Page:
BONN, Germany, Jan. 7 (UPI) -- German students said they became more anti-Semitic after reading about ongoing suffering brought on by the Holocaust, a university study found.
The 62 first-year psychology students had been given tests to determine if they were implicitly or explicitly anti-Semitic, psychologists Roland Imhoff and Rainer Banse of the University of Bonn said in a study published in the journal Psychological Science.
After three months, the students returned for formal testing.
They first read about Nazi German atrocities against Jews at the Auschwitz concentration camp during World War II.
Half read a version that concluded the tragedy had "no direct implications for Jews today," while the others read a version that said, "Even today, Jews suffer because of secondary traumatization."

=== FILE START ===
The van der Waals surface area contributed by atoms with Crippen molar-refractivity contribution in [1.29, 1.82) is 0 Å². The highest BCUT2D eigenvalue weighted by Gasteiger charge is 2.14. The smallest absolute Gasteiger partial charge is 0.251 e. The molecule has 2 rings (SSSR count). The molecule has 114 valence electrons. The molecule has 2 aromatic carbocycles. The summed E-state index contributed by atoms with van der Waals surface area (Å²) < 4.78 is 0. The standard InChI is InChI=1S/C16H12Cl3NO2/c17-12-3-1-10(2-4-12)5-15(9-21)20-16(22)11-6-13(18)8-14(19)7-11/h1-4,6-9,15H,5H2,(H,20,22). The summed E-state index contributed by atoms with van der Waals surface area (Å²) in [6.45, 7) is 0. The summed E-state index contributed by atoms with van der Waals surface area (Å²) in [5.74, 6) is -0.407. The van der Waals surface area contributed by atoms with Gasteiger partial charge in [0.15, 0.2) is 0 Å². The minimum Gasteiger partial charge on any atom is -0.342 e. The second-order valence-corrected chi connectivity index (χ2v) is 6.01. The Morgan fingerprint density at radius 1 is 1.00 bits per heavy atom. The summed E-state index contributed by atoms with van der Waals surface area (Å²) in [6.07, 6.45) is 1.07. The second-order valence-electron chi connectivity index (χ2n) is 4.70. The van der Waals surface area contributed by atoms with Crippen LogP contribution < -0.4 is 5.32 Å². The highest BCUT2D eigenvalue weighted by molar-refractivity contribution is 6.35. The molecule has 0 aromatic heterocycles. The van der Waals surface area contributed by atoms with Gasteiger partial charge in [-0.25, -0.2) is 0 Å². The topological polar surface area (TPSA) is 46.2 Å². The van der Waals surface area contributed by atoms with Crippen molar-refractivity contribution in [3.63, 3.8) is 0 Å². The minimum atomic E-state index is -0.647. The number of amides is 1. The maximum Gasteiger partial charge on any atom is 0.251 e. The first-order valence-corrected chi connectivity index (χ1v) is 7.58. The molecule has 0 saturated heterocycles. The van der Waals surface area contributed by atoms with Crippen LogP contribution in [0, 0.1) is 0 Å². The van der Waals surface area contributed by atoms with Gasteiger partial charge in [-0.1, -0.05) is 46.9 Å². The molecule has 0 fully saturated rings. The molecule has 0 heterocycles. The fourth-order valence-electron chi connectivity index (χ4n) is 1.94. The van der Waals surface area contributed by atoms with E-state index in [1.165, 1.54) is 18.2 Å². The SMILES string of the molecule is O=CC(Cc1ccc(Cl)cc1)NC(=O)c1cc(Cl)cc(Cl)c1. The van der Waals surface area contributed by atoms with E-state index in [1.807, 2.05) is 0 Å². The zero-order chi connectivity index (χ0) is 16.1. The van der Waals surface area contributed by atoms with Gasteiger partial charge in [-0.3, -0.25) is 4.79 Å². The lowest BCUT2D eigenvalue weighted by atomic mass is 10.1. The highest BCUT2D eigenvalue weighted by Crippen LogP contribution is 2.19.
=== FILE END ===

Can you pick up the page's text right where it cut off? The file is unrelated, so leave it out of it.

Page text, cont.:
The students then completed the same questionnaire they completed three months earlier.
Half the students had electrodes attached to their ring and middle fingers, which they were told were attached to a lie detector.
The students who didn't wear the devices said the ongoing Jewish suffering increased their empathy and reduced their anti-Semitism.
But for the students connected to the "lie detectors," the ongoing-suffering story significantly increased their anti-Semitic attitudes, the study found.
Imhoff and Banse offered several theories to explain the behavior. For example, guilt may trigger a "defensive anti-Semitism," Spirituality & Health magazine reported.
Or belief in a "just world" may cause people to think atrocities must be the victims' own fault, the magazine said.
Imhoff and Banse concluded that while it may appear logical to emphasize victim suffering "to evoke sympathetic reactions and reduce prejudice," such strategies "may be counterproductive in many settings."